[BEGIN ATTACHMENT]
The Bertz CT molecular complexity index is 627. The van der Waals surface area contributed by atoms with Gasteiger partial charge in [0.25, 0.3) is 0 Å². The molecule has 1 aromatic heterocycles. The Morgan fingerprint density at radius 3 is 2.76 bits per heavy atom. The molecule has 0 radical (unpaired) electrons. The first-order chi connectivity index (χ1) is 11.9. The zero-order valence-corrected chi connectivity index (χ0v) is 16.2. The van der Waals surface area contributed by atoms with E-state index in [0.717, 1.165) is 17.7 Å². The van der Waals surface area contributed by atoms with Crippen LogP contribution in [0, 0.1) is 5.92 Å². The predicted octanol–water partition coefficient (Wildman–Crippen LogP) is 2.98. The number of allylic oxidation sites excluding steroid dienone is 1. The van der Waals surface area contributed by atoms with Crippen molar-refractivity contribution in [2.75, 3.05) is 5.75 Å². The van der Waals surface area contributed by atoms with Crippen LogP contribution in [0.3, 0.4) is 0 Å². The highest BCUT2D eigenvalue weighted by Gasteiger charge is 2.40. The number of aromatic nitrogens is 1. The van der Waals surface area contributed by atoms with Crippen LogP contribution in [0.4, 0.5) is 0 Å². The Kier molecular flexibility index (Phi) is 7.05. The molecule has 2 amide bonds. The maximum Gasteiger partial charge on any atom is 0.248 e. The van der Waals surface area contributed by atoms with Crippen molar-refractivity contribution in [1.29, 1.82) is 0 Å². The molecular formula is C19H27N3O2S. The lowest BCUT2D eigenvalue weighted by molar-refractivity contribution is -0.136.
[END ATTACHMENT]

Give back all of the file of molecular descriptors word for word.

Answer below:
The Bertz CT molecular complexity index is 627. The van der Waals surface area contributed by atoms with Gasteiger partial charge in [0.25, 0.3) is 0 Å². The molecule has 1 aromatic heterocycles. The Morgan fingerprint density at radius 3 is 2.76 bits per heavy atom. The molecule has 0 radical (unpaired) electrons. The first-order chi connectivity index (χ1) is 11.9. The zero-order valence-corrected chi connectivity index (χ0v) is 16.2. The van der Waals surface area contributed by atoms with E-state index in [0.717, 1.165) is 17.7 Å². The van der Waals surface area contributed by atoms with Crippen LogP contribution in [0, 0.1) is 5.92 Å². The predicted octanol–water partition coefficient (Wildman–Crippen LogP) is 2.98. The number of allylic oxidation sites excluding steroid dienone is 1. The van der Waals surface area contributed by atoms with Crippen molar-refractivity contribution in [2.75, 3.05) is 5.75 Å². The van der Waals surface area contributed by atoms with Crippen LogP contribution in [0.3, 0.4) is 0 Å². The highest BCUT2D eigenvalue weighted by Gasteiger charge is 2.40. The number of aromatic nitrogens is 1. The van der Waals surface area contributed by atoms with Crippen LogP contribution in [0.4, 0.5) is 0 Å². The Kier molecular flexibility index (Phi) is 7.05. The molecule has 2 amide bonds. The maximum Gasteiger partial charge on any atom is 0.248 e. The van der Waals surface area contributed by atoms with Crippen molar-refractivity contribution in [1.29, 1.82) is 0 Å². The molecular formula is C19H27N3O2S. The lowest BCUT2D eigenvalue weighted by molar-refractivity contribution is -0.136.